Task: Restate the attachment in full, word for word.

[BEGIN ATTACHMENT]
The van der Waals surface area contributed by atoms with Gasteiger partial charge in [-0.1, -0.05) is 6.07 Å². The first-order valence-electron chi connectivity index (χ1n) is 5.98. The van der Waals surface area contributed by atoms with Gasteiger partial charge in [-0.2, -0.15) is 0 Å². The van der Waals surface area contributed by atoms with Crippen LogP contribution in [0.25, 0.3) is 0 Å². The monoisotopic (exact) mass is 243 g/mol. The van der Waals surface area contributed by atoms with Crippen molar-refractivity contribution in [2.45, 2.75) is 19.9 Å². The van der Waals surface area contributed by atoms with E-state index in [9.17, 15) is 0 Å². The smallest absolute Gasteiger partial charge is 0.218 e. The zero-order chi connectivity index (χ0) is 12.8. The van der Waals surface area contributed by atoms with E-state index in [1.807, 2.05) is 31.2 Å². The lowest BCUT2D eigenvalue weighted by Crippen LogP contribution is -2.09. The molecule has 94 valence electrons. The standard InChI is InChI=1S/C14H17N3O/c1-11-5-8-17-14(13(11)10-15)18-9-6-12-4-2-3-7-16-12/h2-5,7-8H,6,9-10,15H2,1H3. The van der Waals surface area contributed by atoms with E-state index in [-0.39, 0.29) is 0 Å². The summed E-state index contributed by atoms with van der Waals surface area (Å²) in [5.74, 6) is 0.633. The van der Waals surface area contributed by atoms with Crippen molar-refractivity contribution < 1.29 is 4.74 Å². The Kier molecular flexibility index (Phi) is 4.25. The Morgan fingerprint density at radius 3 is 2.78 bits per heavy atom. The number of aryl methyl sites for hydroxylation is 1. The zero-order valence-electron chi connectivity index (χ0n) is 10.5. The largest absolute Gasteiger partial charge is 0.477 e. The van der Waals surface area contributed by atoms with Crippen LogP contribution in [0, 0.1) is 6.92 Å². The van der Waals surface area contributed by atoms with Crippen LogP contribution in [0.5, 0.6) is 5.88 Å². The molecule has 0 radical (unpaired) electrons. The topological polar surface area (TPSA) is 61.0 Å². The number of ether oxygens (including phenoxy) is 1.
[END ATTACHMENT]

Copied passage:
The van der Waals surface area contributed by atoms with Gasteiger partial charge in [-0.1, -0.05) is 6.07 Å². The first-order valence-electron chi connectivity index (χ1n) is 5.98. The van der Waals surface area contributed by atoms with Gasteiger partial charge in [-0.2, -0.15) is 0 Å². The van der Waals surface area contributed by atoms with Crippen LogP contribution in [0.25, 0.3) is 0 Å². The monoisotopic (exact) mass is 243 g/mol. The van der Waals surface area contributed by atoms with Crippen molar-refractivity contribution in [2.45, 2.75) is 19.9 Å². The van der Waals surface area contributed by atoms with E-state index in [9.17, 15) is 0 Å². The smallest absolute Gasteiger partial charge is 0.218 e. The zero-order chi connectivity index (χ0) is 12.8. The van der Waals surface area contributed by atoms with E-state index in [1.807, 2.05) is 31.2 Å². The lowest BCUT2D eigenvalue weighted by Crippen LogP contribution is -2.09. The molecule has 94 valence electrons. The standard InChI is InChI=1S/C14H17N3O/c1-11-5-8-17-14(13(11)10-15)18-9-6-12-4-2-3-7-16-12/h2-5,7-8H,6,9-10,15H2,1H3. The van der Waals surface area contributed by atoms with E-state index in [-0.39, 0.29) is 0 Å². The summed E-state index contributed by atoms with van der Waals surface area (Å²) in [5.74, 6) is 0.633. The van der Waals surface area contributed by atoms with Crippen molar-refractivity contribution < 1.29 is 4.74 Å². The Kier molecular flexibility index (Phi) is 4.25. The Morgan fingerprint density at radius 3 is 2.78 bits per heavy atom. The number of aryl methyl sites for hydroxylation is 1. The zero-order valence-electron chi connectivity index (χ0n) is 10.5. The largest absolute Gasteiger partial charge is 0.477 e. The van der Waals surface area contributed by atoms with Crippen LogP contribution in [0, 0.1) is 6.92 Å². The van der Waals surface area contributed by atoms with Crippen LogP contribution in [0.5, 0.6) is 5.88 Å². The molecule has 0 radical (unpaired) electrons. The topological polar surface area (TPSA) is 61.0 Å². The number of ether oxygens (including phenoxy) is 1.